UAE records 1,400 new COVID-19 cases, 3 deaths

UAE records 1,400 new COVID-19 cases, 3 deaths
A total of 2,189 patients also recovered from the illness, raising the number of people free from the virus to 124,647. (File/AFP)
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Updated 28 October 2020

UAE records 1,400 new COVID-19 cases, 3 deaths

UAE records 1,400 new COVID-19 cases, 3 deaths
  • The country’s total number of cases now stands at 129,024
  • The total fatality rate in the country has reached 485

DUBAI: The UAE recorded 1,400 new coronavirus infections in the past 24 hours after conducting 104,673 tests, state news agency WAM reported.
The country’s total number of cases now stands at 129,024, the health ministry said.
The ministry also recorded the death of three patients, bringing the total fatality rate in the country to 485.
A total of 2,189 patients also recovered from the illness, raising the number of people free from the virus to 124,647.
The UAE, with a population of around 9.9 million people, has seen the number of daily new cases surge over the past two months from 164 on Aug. 3 to a high of 1,563 in October.


Lebanon investigates death of former customs official

Updated 5 min 58 sec ago

Lebanon investigates death of former customs official

Lebanon investigates death of former customs official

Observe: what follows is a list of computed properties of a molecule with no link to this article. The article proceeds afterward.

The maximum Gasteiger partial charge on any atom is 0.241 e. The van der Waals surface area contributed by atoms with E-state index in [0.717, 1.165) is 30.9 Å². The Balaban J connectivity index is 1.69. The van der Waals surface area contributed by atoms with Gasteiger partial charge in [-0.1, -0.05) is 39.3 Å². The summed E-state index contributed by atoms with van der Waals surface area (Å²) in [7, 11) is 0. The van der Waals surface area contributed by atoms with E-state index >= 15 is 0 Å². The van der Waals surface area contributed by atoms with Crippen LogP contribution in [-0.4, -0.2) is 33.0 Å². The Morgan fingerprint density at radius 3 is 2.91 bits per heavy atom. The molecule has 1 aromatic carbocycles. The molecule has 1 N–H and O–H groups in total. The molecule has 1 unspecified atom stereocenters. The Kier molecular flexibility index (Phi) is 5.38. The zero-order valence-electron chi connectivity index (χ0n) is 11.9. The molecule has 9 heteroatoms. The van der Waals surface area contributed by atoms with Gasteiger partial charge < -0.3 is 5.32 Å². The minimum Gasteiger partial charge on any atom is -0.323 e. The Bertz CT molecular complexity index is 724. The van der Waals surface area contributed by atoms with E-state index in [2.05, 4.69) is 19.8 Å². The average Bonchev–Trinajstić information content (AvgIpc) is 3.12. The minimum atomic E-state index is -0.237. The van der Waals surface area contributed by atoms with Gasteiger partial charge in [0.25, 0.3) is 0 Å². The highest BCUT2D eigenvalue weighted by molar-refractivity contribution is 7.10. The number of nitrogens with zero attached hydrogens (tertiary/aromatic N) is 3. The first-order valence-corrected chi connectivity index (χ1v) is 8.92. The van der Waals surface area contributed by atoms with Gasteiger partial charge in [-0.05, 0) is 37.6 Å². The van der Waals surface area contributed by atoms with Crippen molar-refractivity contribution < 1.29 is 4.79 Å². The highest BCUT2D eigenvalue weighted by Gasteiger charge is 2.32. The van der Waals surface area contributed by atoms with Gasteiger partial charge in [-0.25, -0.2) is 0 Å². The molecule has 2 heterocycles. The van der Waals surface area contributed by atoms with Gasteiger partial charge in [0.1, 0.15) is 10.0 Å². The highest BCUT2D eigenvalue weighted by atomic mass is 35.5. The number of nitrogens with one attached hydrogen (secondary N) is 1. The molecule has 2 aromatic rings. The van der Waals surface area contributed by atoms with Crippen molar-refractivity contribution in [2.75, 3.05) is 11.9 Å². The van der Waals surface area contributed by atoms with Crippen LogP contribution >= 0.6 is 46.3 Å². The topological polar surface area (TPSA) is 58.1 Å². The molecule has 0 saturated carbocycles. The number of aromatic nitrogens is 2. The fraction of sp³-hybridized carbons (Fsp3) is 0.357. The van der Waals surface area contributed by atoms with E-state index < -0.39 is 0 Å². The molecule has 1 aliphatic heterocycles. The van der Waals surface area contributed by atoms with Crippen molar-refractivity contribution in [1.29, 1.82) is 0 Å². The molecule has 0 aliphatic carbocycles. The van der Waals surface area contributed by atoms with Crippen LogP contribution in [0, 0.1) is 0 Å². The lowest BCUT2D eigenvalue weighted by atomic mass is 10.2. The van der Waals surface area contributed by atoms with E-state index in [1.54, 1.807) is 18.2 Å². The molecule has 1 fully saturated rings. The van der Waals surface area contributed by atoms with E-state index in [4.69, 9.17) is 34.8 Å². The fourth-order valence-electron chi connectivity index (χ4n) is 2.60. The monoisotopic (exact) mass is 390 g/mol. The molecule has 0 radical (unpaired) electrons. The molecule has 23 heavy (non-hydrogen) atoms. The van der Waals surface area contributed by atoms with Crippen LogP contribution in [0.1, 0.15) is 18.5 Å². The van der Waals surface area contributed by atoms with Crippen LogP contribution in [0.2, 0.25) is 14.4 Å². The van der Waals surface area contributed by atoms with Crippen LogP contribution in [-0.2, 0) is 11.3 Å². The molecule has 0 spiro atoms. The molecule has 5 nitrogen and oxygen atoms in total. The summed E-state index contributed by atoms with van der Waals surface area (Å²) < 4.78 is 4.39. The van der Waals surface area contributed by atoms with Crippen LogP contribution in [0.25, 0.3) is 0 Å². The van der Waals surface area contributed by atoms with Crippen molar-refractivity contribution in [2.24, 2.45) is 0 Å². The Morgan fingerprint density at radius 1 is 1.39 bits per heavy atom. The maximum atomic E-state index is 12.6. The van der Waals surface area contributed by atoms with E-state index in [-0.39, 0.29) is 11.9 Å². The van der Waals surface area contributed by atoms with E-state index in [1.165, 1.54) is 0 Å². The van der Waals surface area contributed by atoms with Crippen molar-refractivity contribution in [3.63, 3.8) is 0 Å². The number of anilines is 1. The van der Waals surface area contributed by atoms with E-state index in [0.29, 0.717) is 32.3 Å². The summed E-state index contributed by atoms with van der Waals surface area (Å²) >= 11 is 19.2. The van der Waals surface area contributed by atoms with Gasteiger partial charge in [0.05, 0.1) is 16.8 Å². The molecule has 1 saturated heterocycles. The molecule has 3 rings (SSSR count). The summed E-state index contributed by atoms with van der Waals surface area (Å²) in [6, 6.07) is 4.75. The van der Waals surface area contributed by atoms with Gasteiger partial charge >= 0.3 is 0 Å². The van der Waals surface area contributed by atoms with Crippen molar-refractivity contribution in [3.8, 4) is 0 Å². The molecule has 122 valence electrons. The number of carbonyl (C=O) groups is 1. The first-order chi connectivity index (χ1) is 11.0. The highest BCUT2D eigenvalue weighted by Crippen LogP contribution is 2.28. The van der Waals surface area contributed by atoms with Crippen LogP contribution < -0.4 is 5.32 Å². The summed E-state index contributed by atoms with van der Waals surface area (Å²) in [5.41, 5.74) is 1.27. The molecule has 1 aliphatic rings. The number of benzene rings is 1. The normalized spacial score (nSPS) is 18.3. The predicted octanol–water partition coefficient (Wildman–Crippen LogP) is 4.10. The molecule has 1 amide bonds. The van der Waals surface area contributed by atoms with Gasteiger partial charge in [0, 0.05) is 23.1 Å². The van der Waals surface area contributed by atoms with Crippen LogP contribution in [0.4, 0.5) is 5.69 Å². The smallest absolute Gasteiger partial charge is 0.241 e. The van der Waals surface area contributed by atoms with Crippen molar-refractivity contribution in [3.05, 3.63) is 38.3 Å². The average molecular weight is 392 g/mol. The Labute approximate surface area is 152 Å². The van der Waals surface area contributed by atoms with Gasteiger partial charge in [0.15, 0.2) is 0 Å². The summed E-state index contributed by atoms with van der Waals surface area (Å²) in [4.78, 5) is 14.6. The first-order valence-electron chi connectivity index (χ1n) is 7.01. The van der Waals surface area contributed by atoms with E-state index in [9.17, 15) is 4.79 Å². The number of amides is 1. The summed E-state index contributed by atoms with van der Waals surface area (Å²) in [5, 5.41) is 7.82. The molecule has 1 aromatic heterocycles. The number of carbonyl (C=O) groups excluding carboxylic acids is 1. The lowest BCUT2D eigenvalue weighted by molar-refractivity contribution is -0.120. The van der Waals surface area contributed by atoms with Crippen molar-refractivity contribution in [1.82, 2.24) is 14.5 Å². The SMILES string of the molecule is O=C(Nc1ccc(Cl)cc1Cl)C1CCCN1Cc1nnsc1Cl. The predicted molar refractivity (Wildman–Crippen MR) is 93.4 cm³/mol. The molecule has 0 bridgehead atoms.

• Col. Munir Abu Rjeili was found dead, in his home in Qartaba, some 40 km northeast of Beirut, from a blow to the head
  • Leading Druze politician Walid Jumblatt questioned whether there was a link with the Aug. 4 explosion at Beirut port

BEIRUT: Lebanese authorities are investigating the killing of a retired customs officer in what a leading politician described as a “terrible incident.”
Col. Munir Abu Rjeili was found dead in his home on Wednesday in Qartaba, some 40 km (25 miles) northeast of Beirut, with a blow to the head, a security source said.
Leading Druze politician Walid Jumblatt asked on Twitter on Thursday what was behind the killing. He questioned whether there was a link with the Aug. 4 explosion at Beirut port that killed about 200 people and devastated swathes of the capital.
“Is this terrible incident to obstruct any serious investigation into the case of the explosion at Beirut port?” Jumblatt wrote.
But a senior interior ministry source said: “So far, no link has been found between the port and the murder.”
Abu Rjeili’s career in Lebanese customs included leading a Beirut division that counters overland smuggling, serving at the airport and heading a division of the Higher Customs Council, according to CV sent by a relative and lawyer, Joseph Khalil.
Abu Rjeili had not been summoned for questioning in the investigation in to the Beirut blast probe and had not served at the port, the source said.
Khalil, the lawyer, said the family was waiting for the results of the investigation.
Four months since the explosion, Lebanese are still awaiting the final results of the investigation, after authorities promised a full and swift probe.
President Michel Aoun last month called for the acceleration of the investigation.
The first warning about the cargo that blew up in Beirut port came in 2014 from another late Lebanese customs officer, Col. Joseph Skaf. Skaf’s family believe his death in 2017 was murder, possibly connected to his long career as a customs officer fighting criminality and drug smuggling.